I’m not to sure what I think about the NAS (No Age Statement) craze at the moment. Sure the number is not important, but the taste is. So why did the scotch (marketing) guys were indoctrinating us (the consumer) with the slogans that “age matters”, and “older is better” and so on. We’ve come to live with age statements, and now they want to make us believe that “age doesn’t matter”. NAS gives them the freedom to blend without restrictions, any age goes as long as its 3yo, otherwise they can’t call it Whisky, and thát still is a word they would like to use on the labels.
We are now living a while with NAS bottlings, and yes, the Whiskies got younger, but not necessarily better, if you ask me. And by the way, I still prefer age statements. I’m more inclined to buy something that is good and has an age statement, like Benromach 5yo than something that doesn’t have an age statement like Tomatin Legacy or Laphroaig Select. But maybe that’s only me. In the end I do believe that age matters.
Time for another 18yo, this “Extremely Rare” Glenmorangie. What’s up with the funny name? It already has an age statement and it seems to be a blatant lie, since I see this in every shop and nobody tells me there is a shortage of this. Stop it! Great packaging though (it’s from their “Prestige Range” you know), and for an 18yo it’s not very expensive to boot. The whisky was aged for 15yo in Bourbon Casks and finished for three years in Oloroso Casks.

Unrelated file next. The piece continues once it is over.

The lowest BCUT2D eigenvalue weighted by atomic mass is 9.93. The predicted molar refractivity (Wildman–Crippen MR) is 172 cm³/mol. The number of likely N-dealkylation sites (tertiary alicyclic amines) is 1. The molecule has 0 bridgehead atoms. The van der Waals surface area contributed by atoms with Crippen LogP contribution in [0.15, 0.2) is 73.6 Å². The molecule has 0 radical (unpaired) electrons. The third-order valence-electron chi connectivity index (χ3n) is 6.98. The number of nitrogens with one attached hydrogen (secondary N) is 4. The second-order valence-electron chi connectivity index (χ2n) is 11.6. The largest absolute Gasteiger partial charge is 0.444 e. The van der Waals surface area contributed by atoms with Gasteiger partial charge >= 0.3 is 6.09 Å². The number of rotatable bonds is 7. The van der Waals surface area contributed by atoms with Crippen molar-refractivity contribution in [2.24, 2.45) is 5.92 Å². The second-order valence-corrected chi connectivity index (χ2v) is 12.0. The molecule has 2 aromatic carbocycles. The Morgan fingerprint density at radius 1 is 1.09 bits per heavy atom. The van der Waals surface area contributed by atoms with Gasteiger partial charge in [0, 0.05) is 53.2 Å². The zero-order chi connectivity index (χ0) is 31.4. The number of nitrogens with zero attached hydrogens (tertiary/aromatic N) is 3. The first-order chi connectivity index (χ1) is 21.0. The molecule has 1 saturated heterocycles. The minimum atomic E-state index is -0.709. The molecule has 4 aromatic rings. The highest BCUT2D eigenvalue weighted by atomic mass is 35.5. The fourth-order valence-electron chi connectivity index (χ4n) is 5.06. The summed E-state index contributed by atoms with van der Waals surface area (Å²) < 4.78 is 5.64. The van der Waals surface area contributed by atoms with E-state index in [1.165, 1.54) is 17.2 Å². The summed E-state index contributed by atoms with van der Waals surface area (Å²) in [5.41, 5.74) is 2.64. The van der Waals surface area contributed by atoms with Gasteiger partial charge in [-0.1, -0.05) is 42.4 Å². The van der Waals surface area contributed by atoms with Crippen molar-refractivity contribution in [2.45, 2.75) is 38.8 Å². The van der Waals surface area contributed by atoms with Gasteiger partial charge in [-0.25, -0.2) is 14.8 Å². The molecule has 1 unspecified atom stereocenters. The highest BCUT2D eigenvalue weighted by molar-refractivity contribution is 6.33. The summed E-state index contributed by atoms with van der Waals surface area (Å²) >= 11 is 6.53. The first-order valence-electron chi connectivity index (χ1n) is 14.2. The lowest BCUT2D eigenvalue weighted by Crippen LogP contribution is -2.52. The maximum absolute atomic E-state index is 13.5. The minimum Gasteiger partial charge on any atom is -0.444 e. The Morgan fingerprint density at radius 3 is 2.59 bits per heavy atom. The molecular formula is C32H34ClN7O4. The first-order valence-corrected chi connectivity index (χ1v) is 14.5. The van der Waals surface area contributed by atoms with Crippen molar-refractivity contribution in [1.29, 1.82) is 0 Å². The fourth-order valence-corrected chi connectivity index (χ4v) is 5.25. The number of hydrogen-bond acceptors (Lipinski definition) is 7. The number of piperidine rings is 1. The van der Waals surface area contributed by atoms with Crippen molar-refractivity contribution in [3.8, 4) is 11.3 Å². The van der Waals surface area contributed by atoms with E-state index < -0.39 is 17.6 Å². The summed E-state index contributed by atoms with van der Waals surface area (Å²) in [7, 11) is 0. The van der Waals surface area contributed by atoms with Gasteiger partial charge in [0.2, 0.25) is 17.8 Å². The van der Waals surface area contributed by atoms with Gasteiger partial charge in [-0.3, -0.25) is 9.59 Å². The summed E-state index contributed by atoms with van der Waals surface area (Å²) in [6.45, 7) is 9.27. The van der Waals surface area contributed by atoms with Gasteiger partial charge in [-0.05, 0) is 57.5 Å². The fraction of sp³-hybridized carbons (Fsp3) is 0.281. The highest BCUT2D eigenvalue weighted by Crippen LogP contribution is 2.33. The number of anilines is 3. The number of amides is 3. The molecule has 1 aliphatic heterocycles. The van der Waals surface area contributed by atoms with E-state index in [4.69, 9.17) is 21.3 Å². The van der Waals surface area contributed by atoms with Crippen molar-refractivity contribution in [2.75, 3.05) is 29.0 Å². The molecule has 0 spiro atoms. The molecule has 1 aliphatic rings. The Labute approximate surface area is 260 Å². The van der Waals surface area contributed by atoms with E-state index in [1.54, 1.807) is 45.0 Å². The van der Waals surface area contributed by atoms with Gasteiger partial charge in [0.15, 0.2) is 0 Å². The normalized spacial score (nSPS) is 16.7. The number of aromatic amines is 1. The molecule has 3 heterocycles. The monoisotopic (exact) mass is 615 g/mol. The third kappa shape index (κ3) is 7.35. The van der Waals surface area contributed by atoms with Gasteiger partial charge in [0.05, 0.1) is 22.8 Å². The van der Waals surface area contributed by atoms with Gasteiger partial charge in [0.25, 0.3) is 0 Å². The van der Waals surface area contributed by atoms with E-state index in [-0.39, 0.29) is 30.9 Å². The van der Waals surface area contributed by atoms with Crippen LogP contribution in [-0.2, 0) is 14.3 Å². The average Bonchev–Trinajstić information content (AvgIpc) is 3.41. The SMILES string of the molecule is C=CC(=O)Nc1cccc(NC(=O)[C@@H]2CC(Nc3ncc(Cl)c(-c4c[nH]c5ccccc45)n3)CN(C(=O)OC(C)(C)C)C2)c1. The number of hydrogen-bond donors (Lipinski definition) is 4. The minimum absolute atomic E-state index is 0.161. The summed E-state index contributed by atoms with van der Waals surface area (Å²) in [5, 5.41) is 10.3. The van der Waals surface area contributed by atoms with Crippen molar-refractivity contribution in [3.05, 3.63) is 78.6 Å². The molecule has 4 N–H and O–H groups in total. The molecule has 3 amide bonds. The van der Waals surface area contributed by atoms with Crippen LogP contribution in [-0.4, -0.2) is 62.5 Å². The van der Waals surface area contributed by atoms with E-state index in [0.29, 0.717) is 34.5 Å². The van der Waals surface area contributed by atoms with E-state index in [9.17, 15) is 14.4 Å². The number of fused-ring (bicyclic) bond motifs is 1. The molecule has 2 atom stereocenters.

Nose: Fruity and spicy wood. Nutty and sweet. Honey. Hint of smoke and cask toast. Dried sweet orange skins. Lots of sugared yellow fruits. Almond dust. Quite a full aroma for a Glenmorangie. Reine Claude’s, wax, some smoke again and vanilla. Chocolate.
Taste: Matches the nose. Marzipan and lots of yellow fruits. Figs and toffee with the sweetness kept in check. Waxy as older malts tend to get (nice!). Easily drinkable, immediately nice. Not a lot of wood actually. The wood impairs milk chocolate, yet hardly an oaky sensation. Just like the Highland Park, 43% is too low, 46% probably would have been better. There is enough going on in this one to not let it get hot. Especially the finish, again just like the Highland Park 18yo, is the weakest link.
You see that age matters. Just like the 18yo Highland Park, this again is a perfect example how Whiskies do need quite some ageing, especially in a cold climate as Scotland has. Although there are some nice examples of NAS Whiskies, I do like my 18yo’s